Either way, most of The Seven are impervious and are therefore not at all shy about physically confronting other characters since they can't be killed and are never held accountable for their actions. Season 2 brings you deeper into the capabilities of each Supe, including The Deep and Black Noir. The heart of this series is how The Boys, a group of human vigilantes, constantly fight superheroes with only their hands and their wit. The powers some of the characters have make for out-of-the-box sequences that keep the action fresh and suspenseful, including The Boys taking on a humpback whale and a ten foot d*ck.


Although the world of The Boys is full of bad guys who can use their laser vision to cut you in half or punch through your chest and pull out your ribcage, the scariest and most sinister villain of the entire series is Vought itself. And in Season 1, Vought takes human form in Madelyn Stilwell.

Madelyn Stilwell, played by Elisabeth Shue, in The Boys

In the comics written by Garth Ennis that inspired this series, James Stilwell was Vought CEO Stan Edgar’s second in command. In Amazon’s version of the story, Stilwell is a stoic corporate figurehead draped in opulence who always wears a smile and speaks only through careful, legal jargon. She shares a Freudian-like relationship with Homelander, who grew up without a mother and looks to Madelyn to fill the maternal void in his life. Not only is she in control of all the Vought heroes, but this also makes her the only one who can control their strongest Supe.

It seems every time Stilwell is on screen, she wears a mask of her own. She only ever breaks her corporate facade twice through out the whole series, and even those moments are brief and far in between. Elisabeth Shue delivers a poised and calculated performance that, much like Butcher, gives her a confidence and cadence that allows her to rival the most powerful of Supes and businessmen.

Although Madelyn's tyranny meets a scorching end thanks to Homelander's sociopathic need to prove he has no weaknesses, the gaslighting doesn't stop here. To give you a taste of the sort of legacy Madelyn left behind, here is Stormfront taking up the mantle:


In order to craft a thrilling series you need a careful set of ingredients, otherwise you risk allowing your audience to feel comfortable. The moment you let viewers lose the sense of urgency is the moment you risk dismantling the thrills of the story you're telling. Having a man who can kill you in less than a second without even blinking walking around your workplace is enough to feel uneasy... now add six more and you'll know what it's like to work a day at Vought.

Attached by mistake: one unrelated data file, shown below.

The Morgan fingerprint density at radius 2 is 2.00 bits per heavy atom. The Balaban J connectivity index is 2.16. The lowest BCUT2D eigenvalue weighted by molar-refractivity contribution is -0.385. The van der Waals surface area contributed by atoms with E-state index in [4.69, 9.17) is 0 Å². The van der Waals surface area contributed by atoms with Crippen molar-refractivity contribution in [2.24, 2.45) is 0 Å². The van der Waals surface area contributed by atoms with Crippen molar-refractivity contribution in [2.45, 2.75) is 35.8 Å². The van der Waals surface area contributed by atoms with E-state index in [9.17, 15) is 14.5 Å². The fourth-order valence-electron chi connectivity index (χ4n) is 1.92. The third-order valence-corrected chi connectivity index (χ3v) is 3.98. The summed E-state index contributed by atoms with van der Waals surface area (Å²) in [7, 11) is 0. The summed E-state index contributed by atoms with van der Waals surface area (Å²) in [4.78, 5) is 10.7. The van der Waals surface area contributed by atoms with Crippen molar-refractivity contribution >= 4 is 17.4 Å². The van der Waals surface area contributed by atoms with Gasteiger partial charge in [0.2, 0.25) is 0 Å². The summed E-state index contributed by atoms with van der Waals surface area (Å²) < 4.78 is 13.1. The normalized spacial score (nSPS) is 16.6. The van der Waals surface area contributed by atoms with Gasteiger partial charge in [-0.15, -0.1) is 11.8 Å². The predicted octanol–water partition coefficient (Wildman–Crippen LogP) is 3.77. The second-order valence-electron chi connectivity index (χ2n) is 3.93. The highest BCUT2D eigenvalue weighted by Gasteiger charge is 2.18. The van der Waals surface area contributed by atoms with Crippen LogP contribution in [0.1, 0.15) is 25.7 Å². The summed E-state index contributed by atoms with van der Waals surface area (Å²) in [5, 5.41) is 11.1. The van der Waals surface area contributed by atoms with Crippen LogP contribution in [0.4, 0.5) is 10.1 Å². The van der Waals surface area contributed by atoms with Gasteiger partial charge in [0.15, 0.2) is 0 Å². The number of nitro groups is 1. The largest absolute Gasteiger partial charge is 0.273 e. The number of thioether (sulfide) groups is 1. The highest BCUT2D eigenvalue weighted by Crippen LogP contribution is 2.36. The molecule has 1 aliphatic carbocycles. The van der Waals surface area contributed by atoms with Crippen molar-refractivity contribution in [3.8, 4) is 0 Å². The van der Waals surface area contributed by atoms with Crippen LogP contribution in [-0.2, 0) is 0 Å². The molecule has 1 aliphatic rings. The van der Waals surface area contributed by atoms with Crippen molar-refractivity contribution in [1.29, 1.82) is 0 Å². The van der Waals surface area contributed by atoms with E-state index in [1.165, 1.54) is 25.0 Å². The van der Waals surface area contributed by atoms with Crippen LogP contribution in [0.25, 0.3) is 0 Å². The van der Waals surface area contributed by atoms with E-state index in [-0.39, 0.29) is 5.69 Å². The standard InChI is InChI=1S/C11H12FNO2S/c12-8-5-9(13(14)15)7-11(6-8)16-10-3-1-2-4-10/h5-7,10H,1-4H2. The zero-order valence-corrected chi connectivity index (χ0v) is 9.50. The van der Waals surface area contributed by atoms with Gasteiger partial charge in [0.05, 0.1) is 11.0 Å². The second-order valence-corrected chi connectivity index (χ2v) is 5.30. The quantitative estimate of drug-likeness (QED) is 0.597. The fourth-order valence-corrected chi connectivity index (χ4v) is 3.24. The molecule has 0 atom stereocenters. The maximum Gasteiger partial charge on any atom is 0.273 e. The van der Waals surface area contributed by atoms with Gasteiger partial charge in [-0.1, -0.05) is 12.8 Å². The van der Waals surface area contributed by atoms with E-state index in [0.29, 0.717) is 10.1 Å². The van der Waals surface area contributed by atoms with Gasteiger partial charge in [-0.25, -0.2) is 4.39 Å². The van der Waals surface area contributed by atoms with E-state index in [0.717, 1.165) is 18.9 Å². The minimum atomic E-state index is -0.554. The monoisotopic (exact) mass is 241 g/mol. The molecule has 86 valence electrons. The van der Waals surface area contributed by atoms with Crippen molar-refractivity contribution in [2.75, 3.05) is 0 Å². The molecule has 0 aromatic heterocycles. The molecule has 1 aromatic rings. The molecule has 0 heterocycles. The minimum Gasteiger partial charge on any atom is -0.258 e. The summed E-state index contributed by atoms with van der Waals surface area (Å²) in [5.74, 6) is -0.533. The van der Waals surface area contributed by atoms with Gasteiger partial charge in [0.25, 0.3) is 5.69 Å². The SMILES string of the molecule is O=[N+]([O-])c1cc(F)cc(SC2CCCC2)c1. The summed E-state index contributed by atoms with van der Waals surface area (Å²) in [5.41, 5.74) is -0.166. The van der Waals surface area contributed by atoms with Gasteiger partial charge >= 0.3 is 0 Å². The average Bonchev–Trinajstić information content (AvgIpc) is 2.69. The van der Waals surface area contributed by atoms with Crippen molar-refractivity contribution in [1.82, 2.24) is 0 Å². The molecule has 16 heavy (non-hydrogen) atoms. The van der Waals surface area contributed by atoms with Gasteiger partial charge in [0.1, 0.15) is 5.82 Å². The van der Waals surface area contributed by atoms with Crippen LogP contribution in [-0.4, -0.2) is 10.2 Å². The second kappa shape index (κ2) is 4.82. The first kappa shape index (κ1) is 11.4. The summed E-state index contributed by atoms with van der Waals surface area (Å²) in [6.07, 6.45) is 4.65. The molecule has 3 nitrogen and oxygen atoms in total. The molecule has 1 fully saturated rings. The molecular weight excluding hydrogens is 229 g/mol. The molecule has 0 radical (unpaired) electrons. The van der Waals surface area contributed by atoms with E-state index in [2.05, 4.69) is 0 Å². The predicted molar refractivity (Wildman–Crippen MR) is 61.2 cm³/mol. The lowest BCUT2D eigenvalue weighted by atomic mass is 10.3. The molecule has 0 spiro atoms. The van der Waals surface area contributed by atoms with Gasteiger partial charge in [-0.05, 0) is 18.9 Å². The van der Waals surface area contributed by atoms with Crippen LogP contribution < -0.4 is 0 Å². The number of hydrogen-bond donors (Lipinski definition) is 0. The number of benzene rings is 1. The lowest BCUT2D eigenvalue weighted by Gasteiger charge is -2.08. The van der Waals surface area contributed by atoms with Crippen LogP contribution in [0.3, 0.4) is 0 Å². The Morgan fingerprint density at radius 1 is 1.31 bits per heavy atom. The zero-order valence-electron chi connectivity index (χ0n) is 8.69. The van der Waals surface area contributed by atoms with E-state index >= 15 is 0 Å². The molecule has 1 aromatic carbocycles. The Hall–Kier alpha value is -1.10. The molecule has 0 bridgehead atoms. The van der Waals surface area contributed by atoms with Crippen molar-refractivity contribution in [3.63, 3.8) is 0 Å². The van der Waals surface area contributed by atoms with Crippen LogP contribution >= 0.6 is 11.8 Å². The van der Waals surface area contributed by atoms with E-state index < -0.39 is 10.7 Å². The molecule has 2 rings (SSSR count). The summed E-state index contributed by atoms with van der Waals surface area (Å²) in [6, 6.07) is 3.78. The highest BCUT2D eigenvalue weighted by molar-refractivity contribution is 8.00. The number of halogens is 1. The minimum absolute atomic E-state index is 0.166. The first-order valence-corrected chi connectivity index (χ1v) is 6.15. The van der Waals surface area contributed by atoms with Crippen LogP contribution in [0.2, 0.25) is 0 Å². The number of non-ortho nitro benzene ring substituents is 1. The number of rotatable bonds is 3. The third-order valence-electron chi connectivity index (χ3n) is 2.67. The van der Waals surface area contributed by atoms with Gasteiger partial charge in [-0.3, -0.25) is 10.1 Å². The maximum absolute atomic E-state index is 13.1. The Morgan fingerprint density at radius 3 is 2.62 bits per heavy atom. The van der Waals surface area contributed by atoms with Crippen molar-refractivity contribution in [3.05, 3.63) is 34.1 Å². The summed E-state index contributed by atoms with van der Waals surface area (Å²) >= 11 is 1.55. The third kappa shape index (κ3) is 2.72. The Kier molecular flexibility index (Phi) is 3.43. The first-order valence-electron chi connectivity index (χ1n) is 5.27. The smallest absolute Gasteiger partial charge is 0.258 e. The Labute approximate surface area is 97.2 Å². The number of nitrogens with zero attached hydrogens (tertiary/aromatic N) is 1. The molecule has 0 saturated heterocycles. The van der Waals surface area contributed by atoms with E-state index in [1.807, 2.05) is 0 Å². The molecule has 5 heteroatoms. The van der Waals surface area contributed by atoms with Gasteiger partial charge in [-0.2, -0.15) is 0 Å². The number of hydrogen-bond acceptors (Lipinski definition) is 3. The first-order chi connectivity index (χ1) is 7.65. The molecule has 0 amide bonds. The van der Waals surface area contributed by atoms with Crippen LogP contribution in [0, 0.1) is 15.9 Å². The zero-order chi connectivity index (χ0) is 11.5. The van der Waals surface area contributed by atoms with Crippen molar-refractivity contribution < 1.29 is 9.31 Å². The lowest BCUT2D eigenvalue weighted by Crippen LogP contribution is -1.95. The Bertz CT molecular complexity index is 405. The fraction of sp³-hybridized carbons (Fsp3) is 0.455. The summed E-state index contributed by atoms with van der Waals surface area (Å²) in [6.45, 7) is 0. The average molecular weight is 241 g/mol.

Homelander is anything but merciful. His abilities reach no limits and he has no weaknesses, besides his constant need to be loved by the public and viewed as a hero. He is so twisted and cruel that even being in the same room as him would be terrifying.

He intimidates and manipulates everybody in the series, threatening to kill them and knowing that Vought will mop over the carnage, write a cheque to cover it up and never address it again. Exhibit A:

Through out the series, it feels as though The Boys are always moments away from being caught. The missions they pull are risky, dangerous and anything but boring. With Homelander and the other Supes always hot on their tale, The Boys never gets to a point where it allows you feel comfortable.


Fans of the series know that showrunner Eric Kripke, who has given us numerous entertainingly dark projects in the past, is the biggest reason The Boys has found so much success. The series resonates with audience due to the importance Kripke places on character, the respect he has for the comics on which the series is based and ultimately pushes boundaries in the most tasteful and exciting ways.

Constantly raising the bar, it's easy to look at how far we've come since the show's pilot episode and wonder: How did we get here? It seems these wild, unpredictable and downright diabolical first two seasons have sparked an electric interest from audiences of the show. And besides the other incredible professionals involved in bringing this series to our screens, we have Kripke to thank.

Confirmed to be bringing Supernatural alumni Jenson Ackles to join the ragtag group of delinquents in Season 3, it goes without saying we're stoked to see what Kripke has planned for the future of the series.